Oh boy. I jumped to a positive conclusion, maybe I want Nic to succeed too badly. I thought Ghost Rider 2 was going to put him back on top because it was incredibly better than the first installment. It tanked at the box-office. Even overseas, where Cage dominates the market, won’t recoup the money. Another bomb, not on the scale of Trespass, which went straight to ON DEMAND, but a blow for sure to his status as a star.
I don’t mind if Nic makes movies no one sees, I just don’t want to see his personal life go down the drain, cause his movies will always have something I love about them, it’s impossible to find anything enjoyable about him being arrested for drunken domestic abuse and disturbing the peace.
And yet the reason Cage was in New Orleans is significant, he’s making sure that films are still made there post-Katrina. Cage has made three films down there recently and even penned a comic book with his son Weston “Voodoo Child” about the area. That’s the Nic Cage, I know, wild and goofy, but with a heart and compassion that most ignore. And so I proceeded to watch World Trade Center and City of Angels that night, completing the Cage Trifecta.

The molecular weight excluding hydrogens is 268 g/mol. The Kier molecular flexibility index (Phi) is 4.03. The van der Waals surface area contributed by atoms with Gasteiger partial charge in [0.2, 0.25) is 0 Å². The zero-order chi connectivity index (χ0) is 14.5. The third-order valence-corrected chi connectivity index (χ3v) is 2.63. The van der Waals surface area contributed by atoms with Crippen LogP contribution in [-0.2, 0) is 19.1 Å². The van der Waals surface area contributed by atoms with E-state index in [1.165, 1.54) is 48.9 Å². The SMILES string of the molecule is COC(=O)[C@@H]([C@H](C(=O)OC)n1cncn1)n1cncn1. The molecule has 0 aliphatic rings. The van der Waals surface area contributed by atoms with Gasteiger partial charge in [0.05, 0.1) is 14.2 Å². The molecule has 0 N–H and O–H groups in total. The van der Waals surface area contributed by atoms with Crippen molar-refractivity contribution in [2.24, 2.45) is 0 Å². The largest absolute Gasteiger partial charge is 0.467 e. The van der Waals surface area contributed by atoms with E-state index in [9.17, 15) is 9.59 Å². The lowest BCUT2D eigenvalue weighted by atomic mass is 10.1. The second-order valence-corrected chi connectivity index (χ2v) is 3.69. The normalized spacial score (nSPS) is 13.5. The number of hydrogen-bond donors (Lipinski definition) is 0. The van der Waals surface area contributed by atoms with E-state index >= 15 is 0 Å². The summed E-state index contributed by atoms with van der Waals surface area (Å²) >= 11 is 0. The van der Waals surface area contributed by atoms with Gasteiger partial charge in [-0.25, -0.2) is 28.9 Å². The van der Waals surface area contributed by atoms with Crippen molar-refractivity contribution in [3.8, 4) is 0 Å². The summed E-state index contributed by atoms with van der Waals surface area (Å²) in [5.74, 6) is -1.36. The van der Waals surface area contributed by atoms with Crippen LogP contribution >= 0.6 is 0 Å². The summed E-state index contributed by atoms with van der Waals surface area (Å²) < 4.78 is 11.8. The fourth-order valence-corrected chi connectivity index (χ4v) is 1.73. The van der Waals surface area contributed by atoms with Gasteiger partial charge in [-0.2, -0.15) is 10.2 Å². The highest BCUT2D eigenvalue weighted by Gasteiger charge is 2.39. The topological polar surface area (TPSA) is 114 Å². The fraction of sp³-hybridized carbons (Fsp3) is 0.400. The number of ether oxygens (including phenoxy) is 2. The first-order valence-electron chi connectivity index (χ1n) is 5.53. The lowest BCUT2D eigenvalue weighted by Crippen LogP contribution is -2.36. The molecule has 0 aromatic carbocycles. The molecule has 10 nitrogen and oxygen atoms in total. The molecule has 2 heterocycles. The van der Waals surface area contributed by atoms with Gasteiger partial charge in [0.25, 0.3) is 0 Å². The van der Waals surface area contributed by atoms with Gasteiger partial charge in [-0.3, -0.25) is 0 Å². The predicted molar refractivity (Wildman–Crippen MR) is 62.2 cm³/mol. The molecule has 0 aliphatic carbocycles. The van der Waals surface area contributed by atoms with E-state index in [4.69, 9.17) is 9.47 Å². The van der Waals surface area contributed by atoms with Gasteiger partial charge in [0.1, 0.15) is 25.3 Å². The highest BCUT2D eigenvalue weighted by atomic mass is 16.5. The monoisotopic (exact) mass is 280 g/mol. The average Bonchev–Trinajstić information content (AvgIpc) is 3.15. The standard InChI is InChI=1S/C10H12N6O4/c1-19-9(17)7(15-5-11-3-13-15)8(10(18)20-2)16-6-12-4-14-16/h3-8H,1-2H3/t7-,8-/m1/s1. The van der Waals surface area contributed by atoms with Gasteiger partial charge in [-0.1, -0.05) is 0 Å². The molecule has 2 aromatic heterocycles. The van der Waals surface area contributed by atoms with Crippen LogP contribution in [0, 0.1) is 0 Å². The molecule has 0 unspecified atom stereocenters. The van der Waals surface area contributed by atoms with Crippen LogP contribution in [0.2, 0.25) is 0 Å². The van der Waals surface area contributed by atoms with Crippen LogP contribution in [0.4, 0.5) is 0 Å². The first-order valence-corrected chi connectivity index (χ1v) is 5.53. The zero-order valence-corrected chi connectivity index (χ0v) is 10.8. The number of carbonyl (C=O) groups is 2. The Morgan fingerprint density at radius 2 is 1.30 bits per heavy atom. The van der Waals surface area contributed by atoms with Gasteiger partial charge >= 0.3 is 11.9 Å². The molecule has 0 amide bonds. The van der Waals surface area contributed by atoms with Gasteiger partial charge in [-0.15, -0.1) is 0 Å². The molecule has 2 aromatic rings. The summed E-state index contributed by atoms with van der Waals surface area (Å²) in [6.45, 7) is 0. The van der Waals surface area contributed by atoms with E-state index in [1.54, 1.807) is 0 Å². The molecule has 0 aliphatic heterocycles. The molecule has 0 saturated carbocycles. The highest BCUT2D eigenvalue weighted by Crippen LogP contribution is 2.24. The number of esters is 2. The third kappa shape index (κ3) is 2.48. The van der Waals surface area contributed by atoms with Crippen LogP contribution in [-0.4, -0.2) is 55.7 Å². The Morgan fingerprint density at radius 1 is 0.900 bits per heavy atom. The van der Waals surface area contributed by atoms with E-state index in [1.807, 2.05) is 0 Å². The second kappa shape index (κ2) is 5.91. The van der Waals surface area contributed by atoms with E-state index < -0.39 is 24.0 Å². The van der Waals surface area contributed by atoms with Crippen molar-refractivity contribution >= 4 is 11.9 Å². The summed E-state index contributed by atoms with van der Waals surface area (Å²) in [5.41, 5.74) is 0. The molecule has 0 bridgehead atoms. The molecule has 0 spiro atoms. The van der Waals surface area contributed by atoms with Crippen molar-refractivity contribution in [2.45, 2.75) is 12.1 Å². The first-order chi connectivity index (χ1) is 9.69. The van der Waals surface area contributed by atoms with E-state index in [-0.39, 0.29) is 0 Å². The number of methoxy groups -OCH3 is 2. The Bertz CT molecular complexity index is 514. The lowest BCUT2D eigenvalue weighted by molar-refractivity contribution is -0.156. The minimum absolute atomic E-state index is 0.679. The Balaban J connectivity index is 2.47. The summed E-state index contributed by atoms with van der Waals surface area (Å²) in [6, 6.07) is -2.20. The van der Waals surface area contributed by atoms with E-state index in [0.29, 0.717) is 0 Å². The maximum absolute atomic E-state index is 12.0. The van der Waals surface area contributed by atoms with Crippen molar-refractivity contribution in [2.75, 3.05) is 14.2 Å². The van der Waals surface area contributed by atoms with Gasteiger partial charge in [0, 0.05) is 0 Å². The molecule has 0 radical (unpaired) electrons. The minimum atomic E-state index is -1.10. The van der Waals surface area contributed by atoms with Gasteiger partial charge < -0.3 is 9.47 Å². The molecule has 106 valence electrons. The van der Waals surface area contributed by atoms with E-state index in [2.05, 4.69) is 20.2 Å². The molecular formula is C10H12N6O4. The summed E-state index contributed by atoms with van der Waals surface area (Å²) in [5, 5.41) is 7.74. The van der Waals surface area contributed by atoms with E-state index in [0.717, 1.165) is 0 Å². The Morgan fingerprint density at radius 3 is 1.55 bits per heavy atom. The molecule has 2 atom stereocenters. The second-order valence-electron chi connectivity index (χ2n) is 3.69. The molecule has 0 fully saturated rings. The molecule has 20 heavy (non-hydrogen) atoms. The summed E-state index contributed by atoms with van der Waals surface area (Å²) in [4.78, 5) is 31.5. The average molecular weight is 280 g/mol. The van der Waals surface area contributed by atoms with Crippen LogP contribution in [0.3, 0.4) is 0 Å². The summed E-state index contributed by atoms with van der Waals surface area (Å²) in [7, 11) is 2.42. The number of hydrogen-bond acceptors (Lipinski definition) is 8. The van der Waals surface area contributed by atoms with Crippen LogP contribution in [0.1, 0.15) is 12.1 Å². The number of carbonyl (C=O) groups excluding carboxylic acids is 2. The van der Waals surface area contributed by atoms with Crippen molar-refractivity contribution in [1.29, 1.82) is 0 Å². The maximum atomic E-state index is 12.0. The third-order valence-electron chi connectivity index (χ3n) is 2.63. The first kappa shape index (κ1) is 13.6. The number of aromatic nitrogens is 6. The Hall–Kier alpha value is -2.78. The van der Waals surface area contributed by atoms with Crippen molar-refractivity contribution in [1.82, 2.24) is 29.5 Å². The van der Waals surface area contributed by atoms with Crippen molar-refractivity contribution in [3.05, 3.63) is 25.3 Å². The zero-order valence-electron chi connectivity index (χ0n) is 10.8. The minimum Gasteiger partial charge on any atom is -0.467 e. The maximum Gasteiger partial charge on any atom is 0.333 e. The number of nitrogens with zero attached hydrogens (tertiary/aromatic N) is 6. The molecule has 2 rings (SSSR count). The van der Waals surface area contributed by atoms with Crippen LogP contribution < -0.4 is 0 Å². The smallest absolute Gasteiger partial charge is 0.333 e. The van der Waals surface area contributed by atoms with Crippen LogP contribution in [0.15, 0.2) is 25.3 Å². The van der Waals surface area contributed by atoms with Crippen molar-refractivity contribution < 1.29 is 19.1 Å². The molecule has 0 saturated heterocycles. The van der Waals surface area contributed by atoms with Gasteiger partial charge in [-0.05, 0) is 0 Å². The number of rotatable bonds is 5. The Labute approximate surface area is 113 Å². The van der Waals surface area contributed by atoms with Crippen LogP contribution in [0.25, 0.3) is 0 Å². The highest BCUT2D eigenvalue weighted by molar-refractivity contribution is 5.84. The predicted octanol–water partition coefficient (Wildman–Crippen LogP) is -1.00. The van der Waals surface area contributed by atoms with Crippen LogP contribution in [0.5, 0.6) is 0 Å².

I’ll be breaking these movies down individually as part of the 100 blog celebration.
Here’s a look at things to come:
1. Cage vs. Bale
2. The Next Cage
3. Sorcerer’s Apprentice Tweet
4. Cage Couch- creating the ideal Nicolas Cage room
5. World Trade Center- Nic Cage American Hero
6. City of Angels
7. Why Nic Cage chooses movies
8. Cage transition from Comedy to Action star
9. Possible Stalking of Vanessa Hudgens
(they may not come in this order)
The Hollywood Defender